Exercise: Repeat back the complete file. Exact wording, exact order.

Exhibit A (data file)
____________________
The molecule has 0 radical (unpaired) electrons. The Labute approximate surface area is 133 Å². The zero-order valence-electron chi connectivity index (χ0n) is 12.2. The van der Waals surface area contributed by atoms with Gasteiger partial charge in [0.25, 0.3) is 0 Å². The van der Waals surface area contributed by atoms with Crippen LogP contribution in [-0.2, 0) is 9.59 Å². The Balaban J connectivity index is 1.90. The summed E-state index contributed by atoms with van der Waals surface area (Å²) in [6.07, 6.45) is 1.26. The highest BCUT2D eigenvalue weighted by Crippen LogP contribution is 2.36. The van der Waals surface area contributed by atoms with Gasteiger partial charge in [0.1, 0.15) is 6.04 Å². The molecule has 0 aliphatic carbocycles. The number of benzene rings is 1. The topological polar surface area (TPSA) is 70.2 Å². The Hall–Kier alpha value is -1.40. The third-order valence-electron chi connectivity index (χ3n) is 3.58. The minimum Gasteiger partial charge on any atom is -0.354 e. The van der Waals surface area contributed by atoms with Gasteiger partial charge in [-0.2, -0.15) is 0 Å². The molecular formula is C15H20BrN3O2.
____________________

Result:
The molecule has 0 radical (unpaired) electrons. The Labute approximate surface area is 133 Å². The zero-order valence-electron chi connectivity index (χ0n) is 12.2. The van der Waals surface area contributed by atoms with Gasteiger partial charge in [0.25, 0.3) is 0 Å². The van der Waals surface area contributed by atoms with Crippen LogP contribution in [-0.2, 0) is 9.59 Å². The Balaban J connectivity index is 1.90. The summed E-state index contributed by atoms with van der Waals surface area (Å²) in [6.07, 6.45) is 1.26. The highest BCUT2D eigenvalue weighted by Crippen LogP contribution is 2.36. The van der Waals surface area contributed by atoms with Gasteiger partial charge in [0.1, 0.15) is 6.04 Å². The molecule has 0 aliphatic carbocycles. The number of benzene rings is 1. The topological polar surface area (TPSA) is 70.2 Å². The Hall–Kier alpha value is -1.40. The third-order valence-electron chi connectivity index (χ3n) is 3.58. The minimum Gasteiger partial charge on any atom is -0.354 e. The van der Waals surface area contributed by atoms with Gasteiger partial charge in [-0.2, -0.15) is 0 Å². The molecular formula is C15H20BrN3O2.